The Children's Act provides for substitute consent to the medical treatment of or the performance of surgical operations on children in certain circumstances. The superintendent of a hospital (or the person in charge of the hospital in the superintendent's absence) may provide consent to medical treatment or operations in certain emergency situations. This substitute consent may be furnished if the treatment or operation is necessary to preserve the child's life or save the child from serious or lasting physical injury or disability, and the need for the treatment or operation is so urgent that the treatment or operation cannot be delayed in order to get the required consent.146

The Act also provides for substitute consent if the person responsible for giving consent to medical treatment of or the performance of surgical operations on children refuses to give consent. The minister may consent to the medical treatment or operation if the child's parent or guardian unreasonably refuses to give consent.147 The minister may also consent to the medical treatment or operation if the child unreasonably refuses to give consent.148 Further, a High Court or children's court may consent to the medical treatment of or performance of an operation on a child in all instances where another person that may give consent refuses or is unable to give such consent.149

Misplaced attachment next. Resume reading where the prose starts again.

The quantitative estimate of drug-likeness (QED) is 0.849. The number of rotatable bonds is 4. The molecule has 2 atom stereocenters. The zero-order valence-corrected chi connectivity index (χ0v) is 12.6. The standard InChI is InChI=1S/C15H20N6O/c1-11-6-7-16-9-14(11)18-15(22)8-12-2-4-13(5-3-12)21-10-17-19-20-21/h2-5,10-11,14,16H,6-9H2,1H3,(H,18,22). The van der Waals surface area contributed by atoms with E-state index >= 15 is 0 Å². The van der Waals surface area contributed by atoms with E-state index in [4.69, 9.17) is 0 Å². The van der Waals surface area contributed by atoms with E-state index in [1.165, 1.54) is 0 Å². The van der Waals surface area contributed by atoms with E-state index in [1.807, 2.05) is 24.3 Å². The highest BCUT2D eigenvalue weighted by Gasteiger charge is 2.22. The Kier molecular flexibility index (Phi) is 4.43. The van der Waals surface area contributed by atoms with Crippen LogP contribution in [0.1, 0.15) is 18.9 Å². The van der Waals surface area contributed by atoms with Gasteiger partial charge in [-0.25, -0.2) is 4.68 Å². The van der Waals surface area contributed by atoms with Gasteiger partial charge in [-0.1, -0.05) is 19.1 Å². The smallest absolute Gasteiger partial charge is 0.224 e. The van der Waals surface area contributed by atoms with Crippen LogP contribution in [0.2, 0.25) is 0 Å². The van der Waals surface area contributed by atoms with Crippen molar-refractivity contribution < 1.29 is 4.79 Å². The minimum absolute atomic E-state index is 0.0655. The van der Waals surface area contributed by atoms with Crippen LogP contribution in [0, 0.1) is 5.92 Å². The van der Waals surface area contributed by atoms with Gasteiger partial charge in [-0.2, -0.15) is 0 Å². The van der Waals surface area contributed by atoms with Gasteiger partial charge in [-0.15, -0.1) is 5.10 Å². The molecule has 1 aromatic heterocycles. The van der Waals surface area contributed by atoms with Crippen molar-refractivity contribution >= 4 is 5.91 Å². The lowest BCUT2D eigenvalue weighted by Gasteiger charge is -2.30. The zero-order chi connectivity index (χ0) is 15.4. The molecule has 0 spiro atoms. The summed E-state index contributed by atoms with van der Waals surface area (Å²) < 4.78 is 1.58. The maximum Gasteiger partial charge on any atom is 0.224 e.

When a child's guardian is incapable of giving consent (or of assisting the child in giving consent), cannot readily be traced, or is deceased, the minister may consent to the medical treatment of or performance of an operation on the child.150

The phrase "duly assisted" is not defined in the Children's Act. As indicated elsewhere,151 I share the view held by Himonga and Cooke152 that the phrase refers to parental help, for the following reasons. First, the Children's Act provides that parental responsibilities and rights include the responsibility and right to care for the child.153 "Care" is defined as including, where appropriate, "guiding, advising and assisting the child in decisions to be taken by the child in a manner appropriate to the child's age, maturity and stage of development".154 Secondly, state parties are obliged in terms of the Convention on the Rights of the Child to respect the responsibilities, rights and duties of parents to provide, in a manner consistent with the evolving capacities of the child, appropriate direction and guidance in the exercise by the child of the rights in the Convention.155 Thirdly, I am of the view that the phrases "unreasonably refuses to give consent or to assist the child in giving consent" and "incapable of giving consent or of assisting the child in giving consent" in section 129(7) of the Act suggest that there is a difference in meaning between "consent" and "assistance in giving consent". If this interpretation is correct, the use of the term "assistance" in the Children's Act is confusing as it corresponds with the term "assistance" that is used as an umbrella term for the various actions that a guardian can take to supplement a minor's limited capacity to act.156 To clear up this confusion, the legislator should replace the phrase "duly assisted" with the phrase "duly directed and guided".157